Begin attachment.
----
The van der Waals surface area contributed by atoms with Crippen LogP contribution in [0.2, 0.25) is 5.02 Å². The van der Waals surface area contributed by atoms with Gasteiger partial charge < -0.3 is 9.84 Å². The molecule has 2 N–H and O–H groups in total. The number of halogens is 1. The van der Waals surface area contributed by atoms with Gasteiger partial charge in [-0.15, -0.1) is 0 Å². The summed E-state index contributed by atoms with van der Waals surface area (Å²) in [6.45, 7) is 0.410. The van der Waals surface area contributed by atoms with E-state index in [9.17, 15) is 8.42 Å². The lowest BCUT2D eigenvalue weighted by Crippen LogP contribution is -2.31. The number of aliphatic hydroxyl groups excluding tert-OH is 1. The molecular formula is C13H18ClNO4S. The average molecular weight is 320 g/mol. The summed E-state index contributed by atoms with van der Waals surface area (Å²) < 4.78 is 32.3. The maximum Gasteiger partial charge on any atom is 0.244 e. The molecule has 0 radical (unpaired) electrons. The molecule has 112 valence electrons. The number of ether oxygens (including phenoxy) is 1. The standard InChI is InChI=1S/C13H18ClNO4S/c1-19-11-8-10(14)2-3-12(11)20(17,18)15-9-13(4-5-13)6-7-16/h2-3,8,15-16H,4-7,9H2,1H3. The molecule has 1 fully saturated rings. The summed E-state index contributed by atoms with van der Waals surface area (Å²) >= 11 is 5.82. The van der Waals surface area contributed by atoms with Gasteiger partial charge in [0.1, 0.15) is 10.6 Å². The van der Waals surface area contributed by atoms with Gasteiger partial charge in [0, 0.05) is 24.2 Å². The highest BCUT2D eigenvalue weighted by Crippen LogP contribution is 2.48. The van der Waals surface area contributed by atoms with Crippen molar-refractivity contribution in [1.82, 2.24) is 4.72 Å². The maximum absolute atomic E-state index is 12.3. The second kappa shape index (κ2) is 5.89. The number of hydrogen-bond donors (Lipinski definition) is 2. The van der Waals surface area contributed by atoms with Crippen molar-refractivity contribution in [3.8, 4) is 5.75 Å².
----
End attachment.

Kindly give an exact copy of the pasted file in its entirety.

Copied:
The van der Waals surface area contributed by atoms with Crippen LogP contribution in [0.2, 0.25) is 5.02 Å². The van der Waals surface area contributed by atoms with Gasteiger partial charge < -0.3 is 9.84 Å². The molecule has 2 N–H and O–H groups in total. The number of halogens is 1. The van der Waals surface area contributed by atoms with Gasteiger partial charge in [-0.15, -0.1) is 0 Å². The summed E-state index contributed by atoms with van der Waals surface area (Å²) in [6.45, 7) is 0.410. The van der Waals surface area contributed by atoms with E-state index in [9.17, 15) is 8.42 Å². The lowest BCUT2D eigenvalue weighted by Crippen LogP contribution is -2.31. The number of aliphatic hydroxyl groups excluding tert-OH is 1. The molecular formula is C13H18ClNO4S. The average molecular weight is 320 g/mol. The summed E-state index contributed by atoms with van der Waals surface area (Å²) < 4.78 is 32.3. The maximum Gasteiger partial charge on any atom is 0.244 e. The molecule has 0 radical (unpaired) electrons. The molecule has 112 valence electrons. The number of ether oxygens (including phenoxy) is 1. The standard InChI is InChI=1S/C13H18ClNO4S/c1-19-11-8-10(14)2-3-12(11)20(17,18)15-9-13(4-5-13)6-7-16/h2-3,8,15-16H,4-7,9H2,1H3. The molecule has 1 fully saturated rings. The summed E-state index contributed by atoms with van der Waals surface area (Å²) >= 11 is 5.82. The van der Waals surface area contributed by atoms with Gasteiger partial charge in [0.1, 0.15) is 10.6 Å². The van der Waals surface area contributed by atoms with Gasteiger partial charge in [0, 0.05) is 24.2 Å². The highest BCUT2D eigenvalue weighted by Crippen LogP contribution is 2.48. The van der Waals surface area contributed by atoms with Crippen molar-refractivity contribution in [1.82, 2.24) is 4.72 Å². The maximum absolute atomic E-state index is 12.3. The second kappa shape index (κ2) is 5.89. The number of hydrogen-bond donors (Lipinski definition) is 2. The van der Waals surface area contributed by atoms with Crippen molar-refractivity contribution in [3.8, 4) is 5.75 Å².